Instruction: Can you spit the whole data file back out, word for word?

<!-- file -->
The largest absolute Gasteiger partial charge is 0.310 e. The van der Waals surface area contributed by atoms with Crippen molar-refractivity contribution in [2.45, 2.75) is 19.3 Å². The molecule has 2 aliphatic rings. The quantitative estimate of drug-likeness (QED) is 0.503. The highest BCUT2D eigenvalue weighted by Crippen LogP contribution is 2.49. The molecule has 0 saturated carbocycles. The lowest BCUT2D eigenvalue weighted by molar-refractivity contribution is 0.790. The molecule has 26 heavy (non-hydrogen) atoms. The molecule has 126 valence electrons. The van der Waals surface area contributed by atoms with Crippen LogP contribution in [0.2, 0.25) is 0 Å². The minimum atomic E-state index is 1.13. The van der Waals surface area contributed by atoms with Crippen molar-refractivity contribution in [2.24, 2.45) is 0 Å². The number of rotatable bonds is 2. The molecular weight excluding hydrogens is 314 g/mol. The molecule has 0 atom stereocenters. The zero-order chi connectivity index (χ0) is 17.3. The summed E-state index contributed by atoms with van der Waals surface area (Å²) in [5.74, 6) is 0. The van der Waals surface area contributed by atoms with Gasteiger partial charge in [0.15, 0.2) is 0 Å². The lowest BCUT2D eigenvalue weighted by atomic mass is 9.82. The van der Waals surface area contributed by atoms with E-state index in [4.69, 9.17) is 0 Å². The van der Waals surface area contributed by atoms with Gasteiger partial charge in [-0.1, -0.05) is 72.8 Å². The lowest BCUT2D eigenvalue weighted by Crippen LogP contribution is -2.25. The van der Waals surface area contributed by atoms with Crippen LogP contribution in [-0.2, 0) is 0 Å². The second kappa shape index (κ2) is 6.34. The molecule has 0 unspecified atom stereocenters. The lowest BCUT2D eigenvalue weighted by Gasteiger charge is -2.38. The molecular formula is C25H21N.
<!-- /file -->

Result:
The largest absolute Gasteiger partial charge is 0.310 e. The van der Waals surface area contributed by atoms with Crippen molar-refractivity contribution in [2.45, 2.75) is 19.3 Å². The molecule has 2 aliphatic rings. The quantitative estimate of drug-likeness (QED) is 0.503. The highest BCUT2D eigenvalue weighted by Crippen LogP contribution is 2.49. The molecule has 0 saturated carbocycles. The lowest BCUT2D eigenvalue weighted by molar-refractivity contribution is 0.790. The molecule has 26 heavy (non-hydrogen) atoms. The molecule has 126 valence electrons. The van der Waals surface area contributed by atoms with Crippen LogP contribution in [0.2, 0.25) is 0 Å². The minimum atomic E-state index is 1.13. The van der Waals surface area contributed by atoms with Crippen molar-refractivity contribution in [2.24, 2.45) is 0 Å². The number of rotatable bonds is 2. The molecular weight excluding hydrogens is 314 g/mol. The molecule has 0 atom stereocenters. The zero-order chi connectivity index (χ0) is 17.3. The summed E-state index contributed by atoms with van der Waals surface area (Å²) in [5.74, 6) is 0. The van der Waals surface area contributed by atoms with Gasteiger partial charge in [0.15, 0.2) is 0 Å². The lowest BCUT2D eigenvalue weighted by atomic mass is 9.82. The van der Waals surface area contributed by atoms with E-state index in [4.69, 9.17) is 0 Å². The van der Waals surface area contributed by atoms with Gasteiger partial charge in [-0.1, -0.05) is 72.8 Å². The lowest BCUT2D eigenvalue weighted by Crippen LogP contribution is -2.25. The van der Waals surface area contributed by atoms with Crippen LogP contribution in [-0.2, 0) is 0 Å². The second kappa shape index (κ2) is 6.34. The molecule has 0 unspecified atom stereocenters. The lowest BCUT2D eigenvalue weighted by Gasteiger charge is -2.38. The molecular formula is C25H21N.